The Polish Probation Service can be a very good example of dynamic and effective enforcement of court decisions, which results from many years of experience and constant development of the system of enforcement of an alternative sentence sentence functioning in Poland. Thus, the Probation Service is able to effectively share its knowledge with other members of the CEP by presenting the tools and methods of working with convicts used in Poland. The international space is also an excellent base for exchanging experiences with partners implementing this type of punishment in their countries, on the one hand, as well as sharing knowledge with those institutions that have completed the implementation of alternative penalties and are currently only adapting it to the current trends.

Both the University of Justice and the Probation Service are also able to identify experts who will share their knowledge in working groups focused on solutions facilitating work with people sentenced to liberty sentences (their control, motivation, and social aspects). We believe that two-pronged activities (expert groups on the one hand, and the possibility of implementing – also pilot – solutions taken from international partners) are able not only to strengthen the position of Polish probation, but also to facilitate the implementation of new, humanistic forms of work with convicts.

What are the main priorities, topics, or themes you would like CEP to open/address more frequently? And how would you like to use your knowledge to support and participate in developing its actions and work programme?

The priority of the Polish probation service is to change the tasks performed by probation officers from typical control tasks to probationary tasks – working with the use of non-directive methods, using the resources of people on probation, taking into account their personal needs and the current needs of the society. The use of this methodology seems to be the only method of improving the social competence of people on probation in order to prevent them from returning to crime. In this context, it is particularly important to work with the resources of perpetrators of crimes and to look for ways to use their potential in order to prevent the recurrence of crime.

Polish probation officers have extensive experience in performing diagnostic tasks for courts and other criminal procedure bodies. Polish probation officers can also share their knowledge and experience in the field of execution of penalties and penal measures with the use of the electronic surveillance system and the execution of the penalty of restriction of liberty as a form of social work. The experience of Polish probation officers in working with juveniles who show symptoms of demoralization and commit less serious criminal acts cannot be overestimated. This experience is used in juvenile detention centres, where young people learn, among other things, how to use their free time properly, how to function in a group and how to live in accordance with the law. The activity of probation centres can be an interesting basis for the preventive activity of the justice system, and thus be a kind of international model.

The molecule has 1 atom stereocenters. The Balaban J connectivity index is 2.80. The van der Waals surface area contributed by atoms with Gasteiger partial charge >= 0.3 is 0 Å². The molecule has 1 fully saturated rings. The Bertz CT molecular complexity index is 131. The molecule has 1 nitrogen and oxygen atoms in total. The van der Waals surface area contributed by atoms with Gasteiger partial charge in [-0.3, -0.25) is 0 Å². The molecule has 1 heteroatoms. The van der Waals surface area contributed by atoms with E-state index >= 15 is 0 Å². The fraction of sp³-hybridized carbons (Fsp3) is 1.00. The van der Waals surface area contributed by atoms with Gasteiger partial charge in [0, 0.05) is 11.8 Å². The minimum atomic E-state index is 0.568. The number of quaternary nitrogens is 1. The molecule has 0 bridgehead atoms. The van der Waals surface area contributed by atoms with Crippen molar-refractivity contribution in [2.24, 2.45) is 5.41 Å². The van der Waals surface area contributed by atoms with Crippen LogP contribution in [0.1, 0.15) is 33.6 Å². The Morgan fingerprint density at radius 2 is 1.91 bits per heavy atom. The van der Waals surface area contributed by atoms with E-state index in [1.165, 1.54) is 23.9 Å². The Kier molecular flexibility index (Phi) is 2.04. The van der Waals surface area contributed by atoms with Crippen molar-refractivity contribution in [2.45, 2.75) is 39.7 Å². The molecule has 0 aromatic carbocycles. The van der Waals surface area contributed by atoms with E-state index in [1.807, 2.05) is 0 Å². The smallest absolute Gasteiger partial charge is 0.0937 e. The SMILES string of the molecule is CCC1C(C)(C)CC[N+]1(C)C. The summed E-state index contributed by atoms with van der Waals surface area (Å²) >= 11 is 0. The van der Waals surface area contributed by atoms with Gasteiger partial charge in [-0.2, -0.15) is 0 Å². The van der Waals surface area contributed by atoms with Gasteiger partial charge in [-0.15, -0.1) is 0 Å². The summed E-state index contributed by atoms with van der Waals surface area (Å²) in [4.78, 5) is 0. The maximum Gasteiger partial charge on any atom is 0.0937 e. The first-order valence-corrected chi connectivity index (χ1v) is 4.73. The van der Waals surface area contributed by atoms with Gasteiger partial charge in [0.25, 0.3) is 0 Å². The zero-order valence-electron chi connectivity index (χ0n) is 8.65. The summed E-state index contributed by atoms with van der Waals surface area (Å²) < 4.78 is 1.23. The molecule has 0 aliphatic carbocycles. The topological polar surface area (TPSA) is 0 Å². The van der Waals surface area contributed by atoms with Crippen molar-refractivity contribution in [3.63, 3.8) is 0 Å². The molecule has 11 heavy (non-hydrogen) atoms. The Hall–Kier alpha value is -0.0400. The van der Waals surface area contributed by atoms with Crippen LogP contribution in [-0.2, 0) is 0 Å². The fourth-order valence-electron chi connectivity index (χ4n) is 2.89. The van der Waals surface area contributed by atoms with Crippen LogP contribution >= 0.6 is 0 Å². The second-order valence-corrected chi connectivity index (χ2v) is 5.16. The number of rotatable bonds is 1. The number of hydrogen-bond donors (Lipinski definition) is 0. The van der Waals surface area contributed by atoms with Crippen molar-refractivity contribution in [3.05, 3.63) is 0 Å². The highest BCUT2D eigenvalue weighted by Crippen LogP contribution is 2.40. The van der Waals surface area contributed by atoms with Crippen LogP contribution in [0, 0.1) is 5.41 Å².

Why do you think it is so important to promote alternative sanctions and measures and what is the state of play in your country in this regard?

As of February 2024, the prison population in Poland is over 74,000 inmates, resulting in a prison population of over 89%. Some of the inmates are people who were sent to prison for crimes with a relatively low level of social harm. Thus, their punishments could be carried out outside the prison system – with the use of alternative punishments. Non-custodial sentences allow for the promotion of restorative justice, the idea of which is the actual reparation of socially incurred losses, and thus the actual responsibility of the convicted person for the committed act. The lack of isolation characteristic of incarceration in a penitentiary also gives the possibility of more effective social readaptation and easier involvement of the convict in it, which is the essence of rehabilitation.

Paradoxically, the use of alternative punishments also strengthens the impact of imprisonment, which gains the status of the most severe, and, thanks to the reduction of the prison population, also the inevitability and speed of its execution resulting from the lack of need to wait for a place in prison. Ultimately, the execution of an alternative penalty also means the implementation of the directive contained in Article 67 of the Polish Executive Penal Code, which states that “The execution of a custodial sentence is aimed at instilling in the convicted person the will to cooperate in shaping his socially desirable attitudes, in particular, the sense of responsibility and the need to comply with the legal order and thus refrain from reoffending.”

Serving an alternative sentence is also a cheaper solution than providing the convict with round-the-clock care resulting from the need to incarcerate him or her in a penitentiary, and at the same time allows the necessity to maintain or feed the inmate from the system.

Every year, Poland increases the number of alternative punishments, the core of which is community service and imprisonment in the electronic monitoring system. The exchange of international experience in this area and drawing good solutions from other organizations that are members of the CEP gives a real opportunity to build a positive image of the probation service and transfer responsibility from the penitentiary to the probation system.